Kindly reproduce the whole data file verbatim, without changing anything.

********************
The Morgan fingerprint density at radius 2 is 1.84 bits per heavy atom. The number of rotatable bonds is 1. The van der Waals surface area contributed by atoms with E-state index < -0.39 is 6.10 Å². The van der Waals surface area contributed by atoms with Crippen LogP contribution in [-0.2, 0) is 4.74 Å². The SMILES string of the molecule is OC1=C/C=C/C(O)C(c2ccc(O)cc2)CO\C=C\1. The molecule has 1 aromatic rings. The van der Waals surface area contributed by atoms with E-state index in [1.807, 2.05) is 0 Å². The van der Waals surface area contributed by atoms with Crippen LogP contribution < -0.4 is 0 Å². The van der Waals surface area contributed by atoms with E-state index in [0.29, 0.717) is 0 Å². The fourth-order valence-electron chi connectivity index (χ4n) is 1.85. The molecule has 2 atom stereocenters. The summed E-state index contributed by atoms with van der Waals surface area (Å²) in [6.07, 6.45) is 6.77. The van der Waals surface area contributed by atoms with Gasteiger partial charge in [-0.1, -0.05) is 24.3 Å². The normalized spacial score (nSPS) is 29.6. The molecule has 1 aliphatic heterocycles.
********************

The Morgan fingerprint density at radius 2 is 1.84 bits per heavy atom. The number of rotatable bonds is 1. The van der Waals surface area contributed by atoms with E-state index < -0.39 is 6.10 Å². The van der Waals surface area contributed by atoms with Crippen LogP contribution in [-0.2, 0) is 4.74 Å². The SMILES string of the molecule is OC1=C/C=C/C(O)C(c2ccc(O)cc2)CO\C=C\1. The molecule has 1 aromatic rings. The van der Waals surface area contributed by atoms with E-state index in [1.807, 2.05) is 0 Å². The van der Waals surface area contributed by atoms with Crippen LogP contribution < -0.4 is 0 Å². The van der Waals surface area contributed by atoms with E-state index in [0.29, 0.717) is 0 Å². The fourth-order valence-electron chi connectivity index (χ4n) is 1.85. The molecule has 2 atom stereocenters. The summed E-state index contributed by atoms with van der Waals surface area (Å²) in [6.07, 6.45) is 6.77. The van der Waals surface area contributed by atoms with Gasteiger partial charge in [-0.1, -0.05) is 24.3 Å². The normalized spacial score (nSPS) is 29.6. The molecule has 1 aliphatic heterocycles.